Fellowship Blog

Pray for the Persecuted Church

Contributed by Gary Klingler, Fellowship Bible Church. 

Just a few weeks ago, on November 6, the International Day of Prayer for the Persecuted Church (IDOP) was held.  Unless you receive news feeds from mission organizations that specialize in ministry to the persecuted church, it’s not likely you would have even heard of IDOP. The day passed, but the persecution of God’s people around the world continues. They need our prayers, not just one day a year, but every day.

At the bottom of this article is a list of organizations that have at least one of their core values as serving and ministering to the persecuted church. They may not all fit our doctrinal statement to a “T”, but they do grasp the meaning of Galatians 6:9-10:  And let us not grow weary of doing good, for in due season we will reap, if we do not give up. So then, as we have opportunity, let us do good to everyone, and especially to those who are of the household of faith."

What about people we know who are working with those who are currently being persecuted for their faith? Take Juan and Timoteo (not their real names) and their families who are from our Fellowship family. They serve in Southeast Asia and the Middle East.  In both areas, to respond to the call of Jesus on one’s life is an invitation to persecution. Yet the glory to come is so worth it to them and those with whom they share Jesus. Would it be to us?

In India, new believers who convert from any of the Big Four there (Hinduism, Buddhism, Jainism and Sikhism) or Islam can almost be guaranteed to be persecuted. Fellowship supports and sends people to India to share the Good News. Why?  “Because the sufferings of this present time are not worth comparing with the glory that is to be revealed to us. Romans 8:18”.

Nate and Steve work in different parts of Western Europe. They left the comfort of life in Atlanta and went to work with refugees. Most of them are Muslims. Many left their countries because their lives were in danger just for not joining ISIS or the Taliban. Some actually left to try to convert people to Islam, but found Jesus in the process.   Is life simple when they come face to face with Jesus and decide to become his follower?  Anything but simple.  In many cases, following the Nazarene signs your death warrant. You become a marked person and your house or other possession may be identified with the Arabic symbol ن​. It’s the first letter of our English word “Nazarene”.  The cost for a Muslim or Hindu to follow Jesus is high.  Job loss, beatings, ostracism, death.  Any or all.  Even in Europe.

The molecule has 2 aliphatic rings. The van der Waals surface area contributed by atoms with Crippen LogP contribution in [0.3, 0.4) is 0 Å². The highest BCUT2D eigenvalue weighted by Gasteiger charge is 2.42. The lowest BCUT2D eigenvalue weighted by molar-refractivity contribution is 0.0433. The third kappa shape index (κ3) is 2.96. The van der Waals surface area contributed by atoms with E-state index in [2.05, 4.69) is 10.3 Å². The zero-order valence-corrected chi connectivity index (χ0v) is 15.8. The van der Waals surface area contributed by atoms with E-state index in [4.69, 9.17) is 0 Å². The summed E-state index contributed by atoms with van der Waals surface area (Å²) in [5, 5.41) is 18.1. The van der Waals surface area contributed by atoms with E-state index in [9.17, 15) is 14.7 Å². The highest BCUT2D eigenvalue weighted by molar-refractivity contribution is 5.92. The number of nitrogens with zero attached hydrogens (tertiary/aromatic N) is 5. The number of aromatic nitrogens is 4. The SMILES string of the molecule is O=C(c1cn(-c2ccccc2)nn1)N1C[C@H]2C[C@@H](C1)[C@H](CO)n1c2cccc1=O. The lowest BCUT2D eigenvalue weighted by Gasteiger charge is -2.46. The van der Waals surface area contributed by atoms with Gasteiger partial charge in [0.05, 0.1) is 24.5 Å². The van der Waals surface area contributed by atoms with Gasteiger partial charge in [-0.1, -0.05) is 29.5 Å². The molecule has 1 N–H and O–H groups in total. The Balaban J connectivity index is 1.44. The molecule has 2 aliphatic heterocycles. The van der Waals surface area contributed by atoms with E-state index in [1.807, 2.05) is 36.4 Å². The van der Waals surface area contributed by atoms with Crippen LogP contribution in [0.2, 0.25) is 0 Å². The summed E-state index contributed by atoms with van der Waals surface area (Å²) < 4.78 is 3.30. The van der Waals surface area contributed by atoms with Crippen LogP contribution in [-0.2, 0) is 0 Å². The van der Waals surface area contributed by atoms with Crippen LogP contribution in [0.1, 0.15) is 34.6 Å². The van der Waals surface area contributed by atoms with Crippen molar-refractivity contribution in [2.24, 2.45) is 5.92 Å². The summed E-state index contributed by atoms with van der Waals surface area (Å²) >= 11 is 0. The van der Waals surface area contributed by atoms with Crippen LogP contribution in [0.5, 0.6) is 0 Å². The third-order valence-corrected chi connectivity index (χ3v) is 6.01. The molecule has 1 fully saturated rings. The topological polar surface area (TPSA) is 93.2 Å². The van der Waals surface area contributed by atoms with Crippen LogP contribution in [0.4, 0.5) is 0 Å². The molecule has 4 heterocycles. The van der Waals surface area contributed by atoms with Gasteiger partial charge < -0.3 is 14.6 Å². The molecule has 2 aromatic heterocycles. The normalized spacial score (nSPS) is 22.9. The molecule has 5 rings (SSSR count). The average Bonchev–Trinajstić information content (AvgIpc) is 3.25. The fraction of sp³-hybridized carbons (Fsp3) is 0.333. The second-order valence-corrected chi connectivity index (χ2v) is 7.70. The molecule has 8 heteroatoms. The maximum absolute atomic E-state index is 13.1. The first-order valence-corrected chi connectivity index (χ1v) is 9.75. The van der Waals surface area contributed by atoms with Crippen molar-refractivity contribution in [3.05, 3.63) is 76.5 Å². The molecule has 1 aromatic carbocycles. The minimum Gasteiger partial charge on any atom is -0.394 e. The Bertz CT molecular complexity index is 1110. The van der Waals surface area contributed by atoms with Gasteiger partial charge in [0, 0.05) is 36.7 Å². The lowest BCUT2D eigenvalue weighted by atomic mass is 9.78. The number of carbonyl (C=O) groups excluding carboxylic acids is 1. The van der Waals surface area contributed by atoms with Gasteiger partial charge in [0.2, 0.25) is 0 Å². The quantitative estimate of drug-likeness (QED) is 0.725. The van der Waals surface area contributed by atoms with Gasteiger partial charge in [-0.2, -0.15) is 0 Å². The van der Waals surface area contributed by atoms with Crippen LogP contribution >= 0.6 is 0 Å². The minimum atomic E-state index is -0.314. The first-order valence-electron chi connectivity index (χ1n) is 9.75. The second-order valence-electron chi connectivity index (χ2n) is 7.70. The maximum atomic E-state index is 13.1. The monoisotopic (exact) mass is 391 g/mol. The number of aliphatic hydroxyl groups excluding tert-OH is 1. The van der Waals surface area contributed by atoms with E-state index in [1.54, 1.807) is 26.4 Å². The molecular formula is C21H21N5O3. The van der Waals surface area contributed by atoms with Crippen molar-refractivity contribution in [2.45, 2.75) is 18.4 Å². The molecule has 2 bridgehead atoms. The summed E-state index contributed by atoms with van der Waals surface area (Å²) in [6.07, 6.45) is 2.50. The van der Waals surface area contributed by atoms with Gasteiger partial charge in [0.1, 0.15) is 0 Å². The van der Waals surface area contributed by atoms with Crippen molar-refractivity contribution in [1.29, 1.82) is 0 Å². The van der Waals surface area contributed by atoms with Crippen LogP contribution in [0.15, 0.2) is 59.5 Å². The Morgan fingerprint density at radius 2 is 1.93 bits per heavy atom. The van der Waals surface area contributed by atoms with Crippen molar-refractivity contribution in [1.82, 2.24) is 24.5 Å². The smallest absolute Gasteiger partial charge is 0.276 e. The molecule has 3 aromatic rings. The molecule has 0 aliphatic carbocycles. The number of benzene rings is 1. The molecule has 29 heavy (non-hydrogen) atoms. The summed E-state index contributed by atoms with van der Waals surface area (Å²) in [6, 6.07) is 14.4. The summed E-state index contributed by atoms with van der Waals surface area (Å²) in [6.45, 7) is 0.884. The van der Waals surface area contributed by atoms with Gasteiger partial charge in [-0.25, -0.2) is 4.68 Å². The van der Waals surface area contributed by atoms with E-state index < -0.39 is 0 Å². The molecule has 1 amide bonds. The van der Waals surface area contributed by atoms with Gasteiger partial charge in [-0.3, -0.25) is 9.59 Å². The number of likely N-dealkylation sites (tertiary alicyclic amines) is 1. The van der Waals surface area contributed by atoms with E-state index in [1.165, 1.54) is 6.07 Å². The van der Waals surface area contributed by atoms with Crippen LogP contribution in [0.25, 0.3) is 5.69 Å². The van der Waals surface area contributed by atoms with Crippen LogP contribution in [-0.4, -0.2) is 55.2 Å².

In relatively moderate Turkey, where one of our single gals is working, leaving Islam to follow Jesus can get one killed. Death threats to team members in Jordan forced one of our Fellowship partners to move to another part of the world.

II Timothy 3:12 says that Indeed, all who desire to live a godly life in Christ Jesus will be persecuted...  If life is a piece of cake for us, then maybe we need to evaluate our level of godliness.

Above all else, PRAY for the persecuted Church and those who work with them.         

http://www.worldrelief.org/

http://dova-international-charities.org/

http://www.christianaid.org/

https://www.opendoorsusa.org

https://mcc.org

https://www.elam.com/

http://www.persecution.com/ 

https://www.crescentproject.org/ 

https://www.samaritanspurse.org/ 

http://thenazarenefund.org/ 

Some ideas:

  • Spend some time learning about the persecuted church. The above websites are helpful. 
  • Pray for a people group with many persecuted Christians.
  • Start a “Persecuted Church” prayer group. Let us know about it and we’ll help.
  • Invite others to join your group - we can help you recruit.
  • Get to know someone who is working with a segment of the persecuted church.
  • Meet someone who is from that people group. Likely, they live in Atlanta.

 

Kris Eldridge

Community Outreach Pastor

Fellowship Bible Church

 

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